Symantec releases first anti-malware software to work with VMware vShield security system

By , Network World |  Security, anti-malware, Symantec

Symantec today announced availability of its first anti-malware software protection that supports VMware's security architecture known as vShield, becoming the latest anti-malware vendor to do so following similar moves by Trend Micro, Kaspersky Lab and McAfee, among others.

Symantec Endpoint Protection (SEP) 12.1.2 can be used to scan, detect, block and remediate against anti-malware in Windows hosts used in the VMware environment with the same effectiveness as SEP used in a non-VMware environment, says Director of Product Management Michael Marfise. "We took our de-duping scanning capability and integrated it into vShield," he says, pointing out the end result using the hypervisor-based software with ESX is better performance and less of an impact on resources through the agentless vShield architecture.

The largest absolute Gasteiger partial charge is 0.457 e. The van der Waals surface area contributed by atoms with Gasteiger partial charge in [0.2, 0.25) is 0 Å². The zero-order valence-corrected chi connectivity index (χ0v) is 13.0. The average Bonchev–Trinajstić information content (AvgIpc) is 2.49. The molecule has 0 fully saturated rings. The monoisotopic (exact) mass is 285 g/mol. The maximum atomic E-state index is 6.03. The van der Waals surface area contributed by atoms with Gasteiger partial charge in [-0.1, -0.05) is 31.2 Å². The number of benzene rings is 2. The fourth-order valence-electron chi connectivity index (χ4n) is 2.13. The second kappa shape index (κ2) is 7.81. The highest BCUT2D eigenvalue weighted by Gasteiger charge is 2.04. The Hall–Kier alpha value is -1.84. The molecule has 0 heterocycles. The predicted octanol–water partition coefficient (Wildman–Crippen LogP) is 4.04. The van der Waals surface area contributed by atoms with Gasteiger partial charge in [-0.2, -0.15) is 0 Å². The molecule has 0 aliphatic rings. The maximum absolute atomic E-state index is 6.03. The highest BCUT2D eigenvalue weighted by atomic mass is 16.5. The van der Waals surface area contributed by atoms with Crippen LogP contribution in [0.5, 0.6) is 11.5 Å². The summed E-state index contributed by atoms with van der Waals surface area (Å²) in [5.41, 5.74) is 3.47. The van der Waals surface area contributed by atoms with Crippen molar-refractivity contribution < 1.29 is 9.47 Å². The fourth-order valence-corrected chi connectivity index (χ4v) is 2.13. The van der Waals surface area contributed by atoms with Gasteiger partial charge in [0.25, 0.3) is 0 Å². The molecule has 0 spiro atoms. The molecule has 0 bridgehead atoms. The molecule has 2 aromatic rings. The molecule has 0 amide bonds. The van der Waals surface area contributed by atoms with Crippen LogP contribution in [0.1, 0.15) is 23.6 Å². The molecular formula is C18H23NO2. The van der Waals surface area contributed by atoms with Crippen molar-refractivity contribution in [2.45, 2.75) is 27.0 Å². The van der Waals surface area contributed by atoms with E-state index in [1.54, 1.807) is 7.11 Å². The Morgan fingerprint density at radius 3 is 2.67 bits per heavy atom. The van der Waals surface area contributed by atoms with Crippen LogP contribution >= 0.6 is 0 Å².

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The updated version of SEP also supports Microsoft Windows 8, as well as Apple Mac OS 10.8 Mountain Lion.

VMware's vShield architecture, broadly defined as a set of APIs for various security functions, has been something of a contentious issue in the past, with security vendors apt to criticize the vShield development process as too closed for close participation with VMware or the underlying technology inadequate to squeeze in the full functionality of their products.

In August, VMware, in announcing the vCloud suite at its annual conference, indicated it wouldn't call its security APIs by the name "vShield" in the future but instead refer to the security architecture as "vCloud Networking and Security," or VCNS. At the time, Jonathan Gohstand, director of product marketing for networking and security at VMware, pledged that VMware would strive to have a more open approach toward working with third-party security vendors. He also noted the security architecture proposed by VMware would be changing and expanding.

Symantec's Marfise said the security firm continues to work with VMware to track and provide input on VMware's evolving security architecture.


Originally published on Network World |  Click here to read the original story.
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